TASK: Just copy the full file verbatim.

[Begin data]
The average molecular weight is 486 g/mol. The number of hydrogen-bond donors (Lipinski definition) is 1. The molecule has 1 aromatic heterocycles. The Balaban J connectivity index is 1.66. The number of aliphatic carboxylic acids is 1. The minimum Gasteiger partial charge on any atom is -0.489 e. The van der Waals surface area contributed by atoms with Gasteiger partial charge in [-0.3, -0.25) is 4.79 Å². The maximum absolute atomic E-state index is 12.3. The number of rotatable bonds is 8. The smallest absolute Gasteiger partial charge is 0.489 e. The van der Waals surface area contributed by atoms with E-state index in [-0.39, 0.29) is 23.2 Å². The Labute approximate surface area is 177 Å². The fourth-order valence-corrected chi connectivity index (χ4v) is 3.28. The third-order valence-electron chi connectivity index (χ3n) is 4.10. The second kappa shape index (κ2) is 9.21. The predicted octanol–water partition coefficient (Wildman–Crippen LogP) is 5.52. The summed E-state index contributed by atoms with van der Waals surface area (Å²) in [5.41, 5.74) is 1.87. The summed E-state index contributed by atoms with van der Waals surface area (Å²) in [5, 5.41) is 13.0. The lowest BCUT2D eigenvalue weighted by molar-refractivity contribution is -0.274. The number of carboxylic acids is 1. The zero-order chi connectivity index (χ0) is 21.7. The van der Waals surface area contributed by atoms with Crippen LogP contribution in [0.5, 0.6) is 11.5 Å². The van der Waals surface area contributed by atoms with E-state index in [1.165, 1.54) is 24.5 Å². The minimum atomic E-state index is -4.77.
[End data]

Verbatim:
The average molecular weight is 486 g/mol. The number of hydrogen-bond donors (Lipinski definition) is 1. The molecule has 1 aromatic heterocycles. The Balaban J connectivity index is 1.66. The number of aliphatic carboxylic acids is 1. The minimum Gasteiger partial charge on any atom is -0.489 e. The van der Waals surface area contributed by atoms with Gasteiger partial charge in [-0.3, -0.25) is 4.79 Å². The maximum absolute atomic E-state index is 12.3. The number of rotatable bonds is 8. The smallest absolute Gasteiger partial charge is 0.489 e. The van der Waals surface area contributed by atoms with E-state index in [-0.39, 0.29) is 23.2 Å². The Labute approximate surface area is 177 Å². The fourth-order valence-corrected chi connectivity index (χ4v) is 3.28. The third-order valence-electron chi connectivity index (χ3n) is 4.10. The second kappa shape index (κ2) is 9.21. The predicted octanol–water partition coefficient (Wildman–Crippen LogP) is 5.52. The summed E-state index contributed by atoms with van der Waals surface area (Å²) in [5.41, 5.74) is 1.87. The summed E-state index contributed by atoms with van der Waals surface area (Å²) in [5, 5.41) is 13.0. The lowest BCUT2D eigenvalue weighted by molar-refractivity contribution is -0.274. The number of carboxylic acids is 1. The zero-order chi connectivity index (χ0) is 21.7. The van der Waals surface area contributed by atoms with Crippen LogP contribution in [0.5, 0.6) is 11.5 Å². The van der Waals surface area contributed by atoms with E-state index in [1.165, 1.54) is 24.5 Å². The minimum atomic E-state index is -4.77.